One of the biggest question marks on the team coming into 2014 was whether or not Khris Davis’ big second half last year was for real or a fluke. The early returns (.239/.265/.434) suggest more of the latter than the former, though it’s way too early to write off Davis in any way, shape or form. It isn’t too early to start thinking about ways to upgrade the position, though. Specifically about the fact that against lefties he’s putting up an OPS double that of what he’s doing against right handers. This kind of massive platoon split isn’t something he showed last year, so it’s best not to draw too firm of conclusions, but it’s something to keep a close eye on. If a workable platoon could help turn this position from and offensive minus to even an average slot, it’s at least worth strongly considering.
The nice thing about the Brewers current offensive situation is that the thing they are most in need of, namely left-handed bats who can play first base and/or left field, are not exactly a rare commodity. Those positions are the two lowest in terms of defensive difficulty, and as a result they tend to be among the most offensively proficient in the game. If a team is struggling offensively at a position, it’s hard to pick two better spots than those.
Internally, the team does have Caleb Gindl as a left-handed power bat capable of hitting right-handed pitching and who can play left field. Over the past two seasons he’s posted a better than .500 slugging percentage against right handers in AAA and he certainly isn’t afraid to take a walk. With Braun on the disabled list, he’s going to get a shot to prove he belongs in the majors and if he hits anything like the .242/.340/.439 line he put up last year in the big leagues, room should be made for him not just on the roster, but in the lineup as well.
Externally, both Seth Smith and Nate Schierholtz have extensive histories as righty killers, play for teams that figure to quite possibly be sellers and will be free agents at the end of the year. Either one could do a lot to help the team should Gindl prove unable to handle the role in the coming weeks, though they’ll have to wait for their respective teams to give up for that to happen.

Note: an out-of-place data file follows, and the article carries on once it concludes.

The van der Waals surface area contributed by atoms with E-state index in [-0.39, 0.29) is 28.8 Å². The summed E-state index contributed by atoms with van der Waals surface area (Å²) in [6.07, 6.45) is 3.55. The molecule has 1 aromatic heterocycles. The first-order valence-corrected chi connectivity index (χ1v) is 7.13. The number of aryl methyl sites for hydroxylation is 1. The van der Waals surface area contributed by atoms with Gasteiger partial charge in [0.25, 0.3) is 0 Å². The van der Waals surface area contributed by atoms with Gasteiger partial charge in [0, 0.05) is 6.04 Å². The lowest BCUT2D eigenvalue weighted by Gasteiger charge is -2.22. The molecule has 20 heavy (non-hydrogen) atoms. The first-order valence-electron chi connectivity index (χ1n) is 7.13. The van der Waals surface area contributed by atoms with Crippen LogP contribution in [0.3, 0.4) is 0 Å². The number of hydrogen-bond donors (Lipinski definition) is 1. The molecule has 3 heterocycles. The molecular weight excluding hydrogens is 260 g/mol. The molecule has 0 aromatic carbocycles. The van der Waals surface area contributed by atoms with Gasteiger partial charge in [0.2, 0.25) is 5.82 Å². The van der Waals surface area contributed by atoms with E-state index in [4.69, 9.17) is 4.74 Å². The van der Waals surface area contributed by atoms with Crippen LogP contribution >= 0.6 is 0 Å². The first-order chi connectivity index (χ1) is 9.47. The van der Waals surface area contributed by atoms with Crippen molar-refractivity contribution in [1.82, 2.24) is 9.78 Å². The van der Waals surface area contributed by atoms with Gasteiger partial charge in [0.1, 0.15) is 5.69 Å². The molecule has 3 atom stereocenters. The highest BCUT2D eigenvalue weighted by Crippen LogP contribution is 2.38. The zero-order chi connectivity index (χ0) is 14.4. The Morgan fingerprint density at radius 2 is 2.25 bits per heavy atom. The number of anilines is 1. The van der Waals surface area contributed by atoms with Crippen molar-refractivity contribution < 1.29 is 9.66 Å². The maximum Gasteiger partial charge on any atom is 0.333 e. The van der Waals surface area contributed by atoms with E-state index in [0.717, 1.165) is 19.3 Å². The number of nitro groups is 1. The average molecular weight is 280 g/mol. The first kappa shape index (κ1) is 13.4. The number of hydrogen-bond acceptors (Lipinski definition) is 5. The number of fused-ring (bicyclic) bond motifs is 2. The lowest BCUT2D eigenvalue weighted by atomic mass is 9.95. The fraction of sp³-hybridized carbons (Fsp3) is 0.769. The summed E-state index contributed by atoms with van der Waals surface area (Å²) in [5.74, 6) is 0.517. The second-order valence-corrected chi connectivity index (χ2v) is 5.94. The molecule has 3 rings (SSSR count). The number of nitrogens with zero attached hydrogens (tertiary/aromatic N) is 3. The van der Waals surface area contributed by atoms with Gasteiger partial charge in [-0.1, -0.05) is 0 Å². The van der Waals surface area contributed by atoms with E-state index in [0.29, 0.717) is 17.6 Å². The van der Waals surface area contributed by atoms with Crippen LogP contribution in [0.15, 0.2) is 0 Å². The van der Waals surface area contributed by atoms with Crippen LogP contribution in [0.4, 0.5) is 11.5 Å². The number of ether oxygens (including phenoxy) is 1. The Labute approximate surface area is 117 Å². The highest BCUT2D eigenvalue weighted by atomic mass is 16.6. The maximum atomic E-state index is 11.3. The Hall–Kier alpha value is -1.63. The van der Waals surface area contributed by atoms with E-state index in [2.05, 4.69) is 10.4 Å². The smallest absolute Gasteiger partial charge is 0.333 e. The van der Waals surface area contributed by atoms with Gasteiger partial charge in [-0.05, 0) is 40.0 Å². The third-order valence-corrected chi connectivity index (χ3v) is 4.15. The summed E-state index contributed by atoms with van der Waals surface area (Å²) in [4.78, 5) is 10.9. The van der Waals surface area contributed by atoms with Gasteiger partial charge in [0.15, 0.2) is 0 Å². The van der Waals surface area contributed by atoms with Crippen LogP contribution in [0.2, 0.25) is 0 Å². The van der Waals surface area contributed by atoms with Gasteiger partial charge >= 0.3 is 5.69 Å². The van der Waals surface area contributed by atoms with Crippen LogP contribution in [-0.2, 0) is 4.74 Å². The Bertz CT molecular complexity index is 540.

At first, a lot of attention is going to be paid to what happens with first basemen Kendrys Morales over the next 5+ weeks. He is a free agent stuck in limbo because any team that signs him will have to give up a draft pick to do so, at least until after the draft in early June. He was a solidly above average offensive player in Seattle last year, but struggles in the field ever since breaking his leg in 2010. He wouldn’t be a massive upgrade at first, but should improve the situation and wouldn’t cost a prospect to sign.
For a little more off-the-board suggestion, I give you ESPN.com’s Keith Law from his last chat on May 1st:
Matt [via mobile]
For this year, what would you do about the Nat’s IF once Zimmerman returns? Somebody is going to have to sit, and its not Rendon or Espinosa.
Zimmerman to first. LaRoche to Milwaukee?
Clearly, trading for Adam LaRoche isn’t something that is likely to happen, but he would really very neatly fill their biggest need and help them build up an even deeper lineup capable of doing damage top to bottom.
This wasn’t meant to be an exhaustive list of players who the Brewers could pursue, but rather just a first glance at some possibilities. At 21-11 and with a pitching staff that is doing outstanding work, the team is far from a desperate situation. There are always possible upgrades to be considered even with the strongest teams, though, and it’s at least worth thinking about a few of these things now. We’ll just have to wait and see how things play out over the next few months to determine exactly what sort of upgrades the team might need for the stretch run.